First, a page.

These 8 are the ones which Convention put before us to concentrate on. We CAN put our money and muscle behind projects that will target each of these goals - as individuals, as congregations, as dioceses, as regions and as a united Episcopal Church in the United States.

To give you some idea that attention and intention is being paid to these issues, I'm proud to mention here Holy Trinity Episcopal Church in Newtown, Connecticut. When I accompanied Barbara there we commented on Bulletin boards posted throughout the hallways of the parish building all the way into the side hallway into the church: they were covered with facts about poverty, infant mortality and education produced by the Sunday School. This parish was taking these goals seriously and finding ways to make contributions toward righting the wrongs and the discrepancies in the world.

Would YOU like to become involved in the effort? Will you be the spark plug that ignites your parish with a passion to focus on even ONE of these goals? If you would like assistance, suggestions, and more info on these worthy endeavors, go to and follow the directions to get to information on the MDGs. Over 180 countries are joining together to take on these tough goals. Are you up for the challenge? PITCH IN!!!!!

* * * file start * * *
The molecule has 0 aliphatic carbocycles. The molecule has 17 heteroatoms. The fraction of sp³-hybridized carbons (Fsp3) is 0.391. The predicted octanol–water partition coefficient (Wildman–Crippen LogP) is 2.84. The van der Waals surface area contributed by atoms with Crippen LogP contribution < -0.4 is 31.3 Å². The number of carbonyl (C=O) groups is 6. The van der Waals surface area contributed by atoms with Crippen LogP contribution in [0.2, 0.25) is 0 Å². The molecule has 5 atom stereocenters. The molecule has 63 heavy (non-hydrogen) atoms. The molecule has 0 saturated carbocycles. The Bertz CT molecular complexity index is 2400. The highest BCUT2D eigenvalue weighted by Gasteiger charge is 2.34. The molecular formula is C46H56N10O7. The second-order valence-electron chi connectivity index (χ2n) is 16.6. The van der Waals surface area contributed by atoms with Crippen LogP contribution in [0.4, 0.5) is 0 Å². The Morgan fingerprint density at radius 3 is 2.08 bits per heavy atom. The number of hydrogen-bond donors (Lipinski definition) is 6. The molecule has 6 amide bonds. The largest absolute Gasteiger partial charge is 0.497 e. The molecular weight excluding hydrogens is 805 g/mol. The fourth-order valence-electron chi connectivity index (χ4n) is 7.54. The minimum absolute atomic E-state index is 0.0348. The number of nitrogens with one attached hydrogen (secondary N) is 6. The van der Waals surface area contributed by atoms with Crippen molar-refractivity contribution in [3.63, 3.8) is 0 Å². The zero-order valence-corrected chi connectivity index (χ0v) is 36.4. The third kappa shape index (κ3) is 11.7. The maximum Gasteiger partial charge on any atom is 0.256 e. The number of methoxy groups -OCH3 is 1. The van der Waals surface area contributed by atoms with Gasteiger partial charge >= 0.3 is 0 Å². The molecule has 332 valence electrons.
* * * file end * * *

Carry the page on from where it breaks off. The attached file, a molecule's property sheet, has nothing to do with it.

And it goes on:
Sunday, April 22, 2007

A Fall INTO Grace and a Leap of Faith

Acts 9:1-20
Meanwhile Saul, still breathing threats and murder against the disciples of the Lord, went to the high priest
and asked him for letters to the synagogues at Damascus, so that if he found any who belonged to the Way, men or women, he might bring them bound to Jerusalem. Now as he was going along and approaching Damascus, suddenly a light from heaven flashed around him.
He fell to the ground and heard a voice saying to him, "Saul, Saul, why do you persecute me?"
Saul asked, "Who are you, Lord?" The reply came, "I am Jesus, whom you are persecuting. But get up and enter the city, and you will be told what you are to do."